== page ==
Public Release: 1-Nov-2017
Wake Forest University
IMAGE: People lift weights and perform other weight training exercises at the Clinical Research Center, the research location for the Wake Forest Health and Exercise Science department.
Credit: WFU / Ken Bennett
Weight training or cardio? For older adults trying to slim down, pumping iron might be the way to go.
A new study by researchers at Wake Forest University suggests combining weight training with a low-calorie diet preserves much needed lean muscle mass that can be lost through aerobic workouts.
The findings, “Effect of Exercise Type During Intentional Weight Loss on Body Composition in Older Adults with Obesity,” appear in the November issue of the journal Obesity.
“A lot of older adults will walk as their exercise of choice,” said Kristen Beavers, assistant professor of health and exercise science at Wake Forest and lead author of the study. “But this research shows that if you’re worried about losing muscle, weight training can be the better option.”
In this 18-month study of 249 adults in their 60s who were overweight or obese, restricting calories plus resistance training in the form of weight-machine workouts resulted in less muscle loss, but significant fat loss, when compared to weight loss plus walking or weight loss alone.
Losing weight is generally recommended for those with obesity, but preserving muscle – while losing fat – is particularly important for older adults in order to maximize functional benefit, Beavers said.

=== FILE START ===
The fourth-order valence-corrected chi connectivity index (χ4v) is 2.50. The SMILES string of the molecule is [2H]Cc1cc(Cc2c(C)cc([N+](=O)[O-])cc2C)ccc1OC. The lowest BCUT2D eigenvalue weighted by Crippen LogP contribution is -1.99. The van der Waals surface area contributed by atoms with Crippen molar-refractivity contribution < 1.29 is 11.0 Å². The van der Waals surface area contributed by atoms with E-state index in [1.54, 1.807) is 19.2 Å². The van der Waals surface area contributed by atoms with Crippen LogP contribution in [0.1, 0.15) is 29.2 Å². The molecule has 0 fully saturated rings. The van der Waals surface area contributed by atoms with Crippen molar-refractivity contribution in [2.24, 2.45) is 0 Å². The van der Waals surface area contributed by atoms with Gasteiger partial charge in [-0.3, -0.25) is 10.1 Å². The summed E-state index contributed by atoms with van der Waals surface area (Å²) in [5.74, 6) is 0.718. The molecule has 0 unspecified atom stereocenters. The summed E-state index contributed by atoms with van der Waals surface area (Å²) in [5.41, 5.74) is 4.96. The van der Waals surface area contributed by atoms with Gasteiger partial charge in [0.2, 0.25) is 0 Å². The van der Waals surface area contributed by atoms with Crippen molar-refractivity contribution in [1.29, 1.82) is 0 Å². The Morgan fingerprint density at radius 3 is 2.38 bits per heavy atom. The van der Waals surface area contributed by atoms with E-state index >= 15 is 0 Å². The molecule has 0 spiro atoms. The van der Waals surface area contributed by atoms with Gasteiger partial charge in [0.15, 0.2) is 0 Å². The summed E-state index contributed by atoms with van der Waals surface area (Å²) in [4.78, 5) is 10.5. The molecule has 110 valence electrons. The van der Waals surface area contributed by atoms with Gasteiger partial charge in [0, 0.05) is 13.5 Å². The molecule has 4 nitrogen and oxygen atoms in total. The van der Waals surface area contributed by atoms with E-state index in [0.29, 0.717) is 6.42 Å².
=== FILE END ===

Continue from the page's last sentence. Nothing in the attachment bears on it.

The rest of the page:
“Surprisingly, we found that cardio workouts may actually cause older adults with obesity to lose more lean mass than dieting alone.”
Loss of lean mass could have important consequences given the high risk of physical disability among the growing population of older adults.
+ Total fat loss was much greater when participants combined diet plus walking (about 16 pounds) and diet plus weight training (about 17 pounds). Diet alone resulted in about 10 pounds of fat lost over 18 months.
+ Muscle mass loss was greatest with diet plus walking (about 4 pounds) compared with diet alone or diet plus weight training (each about 2 pounds). Put another way, the percentage of weight loss coming from muscle mass was 20% in the weight loss plus walking group, 16% in the weight loss alone group, and 10% in the weight loss plus weight training group.
+ Loss of fat was associated with faster walking speed, while loss of muscle was associated with reduced knee strength.
These results may be even more important for older adults who gain and lose weight with frequency, because seniors typically don’t regain muscle – they regain fat mass – which is “all the more reason for older adults to try and preserve muscle mass during weight loss,” Beavers said.
This is the latest study from the Cooperative Lifestyle Intervention Program (CLIP-II), a single-blind, randomized controlled trial. The participants were randomly assigned to one of three groups: a weight-loss-only group, who followed a calorie-restricted diet with no exercise regimen; a weight loss plus cardio (i.e., walking) group; and a weight loss plus weight-training group.
Co-authors on this paper included W. Jack Rejeski and Anthony Marsh, co-principal investigators of the CLIP-II study, and Jessica Sheedy, Beverly Nesbit and Jill Gaukstern, all of the Wake Forest University Department of Health and Exercise Science; and Walter Ambrosius, Michael Walkup, Jonathan Burdette and Barbara Nicklas of the Wake Forest School of Medicine.
The research was funded by a grant from the National Institutes of Health/National Heart, Lung, and Blood Institute. Partial support also comes from grants by the National Institute on Aging.